What Matters Most: Diet or Exercise?

For losing weight, fighting disease,
and boosting overall well-being.

Losing Weight:  The winner - Diet
The reason: As research makes clear, trimming calories from your diet is the most direct route to a smaller dress size. "It's much easier to cut 500 calories than to spend an hour in the gym burning 500 calories every day," says Timothy Church, M.D., Ph.D., director of preventive medicine research at the Pennington Biomedical Research Center at Louisiana State University. However, both diet and exercise are essential for keeping that weight off.

Boost Energy: The winner - Exercise

The reason: Exercise causes the brain to pour out invigorating neurotransmitters like dopamine and norepinephrine, says Patrick O'Connor, Ph.D., an exercise psychologist at the University of Georgia. People who train consistently report surges in energy, according to some 70 studies.

Reduce Risk of Heart Disease: The winner - Diet

The reason: "If you had to focus on one nutrient that would lower your heart disease risk, it would be omega-3 fatty acids," says William Harris, Ph.D., director of the cardiovascular health research center at the University of South Dakota. In studies, omega-3s from oily fish lower heart disease risk by up to 64 percent. That said, working out does strengthen your cardiovascular system.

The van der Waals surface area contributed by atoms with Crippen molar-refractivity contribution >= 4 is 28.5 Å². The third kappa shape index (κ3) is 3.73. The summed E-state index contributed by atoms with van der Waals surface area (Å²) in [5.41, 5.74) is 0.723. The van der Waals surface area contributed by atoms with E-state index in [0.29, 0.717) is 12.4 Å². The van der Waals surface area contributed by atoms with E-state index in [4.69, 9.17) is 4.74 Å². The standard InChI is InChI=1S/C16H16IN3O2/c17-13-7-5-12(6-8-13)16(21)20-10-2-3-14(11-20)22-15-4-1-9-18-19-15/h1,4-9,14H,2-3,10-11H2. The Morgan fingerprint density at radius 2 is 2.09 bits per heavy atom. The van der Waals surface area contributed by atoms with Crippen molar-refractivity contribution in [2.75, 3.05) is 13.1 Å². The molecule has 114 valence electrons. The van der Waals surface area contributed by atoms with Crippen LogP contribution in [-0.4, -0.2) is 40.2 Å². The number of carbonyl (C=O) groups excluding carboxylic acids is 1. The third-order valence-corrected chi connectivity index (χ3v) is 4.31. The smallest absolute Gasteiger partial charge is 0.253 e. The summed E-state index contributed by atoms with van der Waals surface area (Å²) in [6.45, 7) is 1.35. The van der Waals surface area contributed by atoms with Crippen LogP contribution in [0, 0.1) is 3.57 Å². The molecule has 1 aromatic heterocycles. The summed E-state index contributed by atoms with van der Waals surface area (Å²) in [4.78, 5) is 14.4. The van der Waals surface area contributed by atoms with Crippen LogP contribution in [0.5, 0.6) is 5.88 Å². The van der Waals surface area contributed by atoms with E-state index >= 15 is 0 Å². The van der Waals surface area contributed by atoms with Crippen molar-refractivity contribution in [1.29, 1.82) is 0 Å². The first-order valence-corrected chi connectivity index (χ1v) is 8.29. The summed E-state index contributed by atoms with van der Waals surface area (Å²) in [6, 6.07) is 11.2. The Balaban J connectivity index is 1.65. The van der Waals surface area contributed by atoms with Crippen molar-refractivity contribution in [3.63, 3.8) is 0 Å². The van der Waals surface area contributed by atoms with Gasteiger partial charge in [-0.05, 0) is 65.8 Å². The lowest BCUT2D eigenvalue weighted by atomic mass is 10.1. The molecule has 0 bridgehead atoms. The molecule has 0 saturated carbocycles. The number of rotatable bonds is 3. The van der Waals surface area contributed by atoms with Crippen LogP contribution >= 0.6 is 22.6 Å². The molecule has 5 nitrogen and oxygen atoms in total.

Prevent Diabetes: The winner - Exercise

The reason: Nearly 10 million American women have diabetes. Achieving a healthy weight through diet and exercise is the strongest defense against the disease, but physical activity has a slight edge. Active muscles gobble up glucose from the blood for fuel, which helps keep blood-sugar levels stable.

Prevent Cancer: The winner - Both
The reason: Eating a mostly plant-based diet and exercising regularly remain the gold standard for warding off cancer. Keep in mind: Studies have found the more consistently you work out, the greater the protection.

Improve Mood: The winner - Exercise

The reason: A 20-minute sweat session can be enough to perk up your mood for a whopping 12 hours, reports a University of Vermont study. It may also be as effective as medication for treating depression in some people. And exercise can lead to changes in the brain that strengthen your resolve against stress.

Dr. Keri Peterson.
Women's Health, June 2010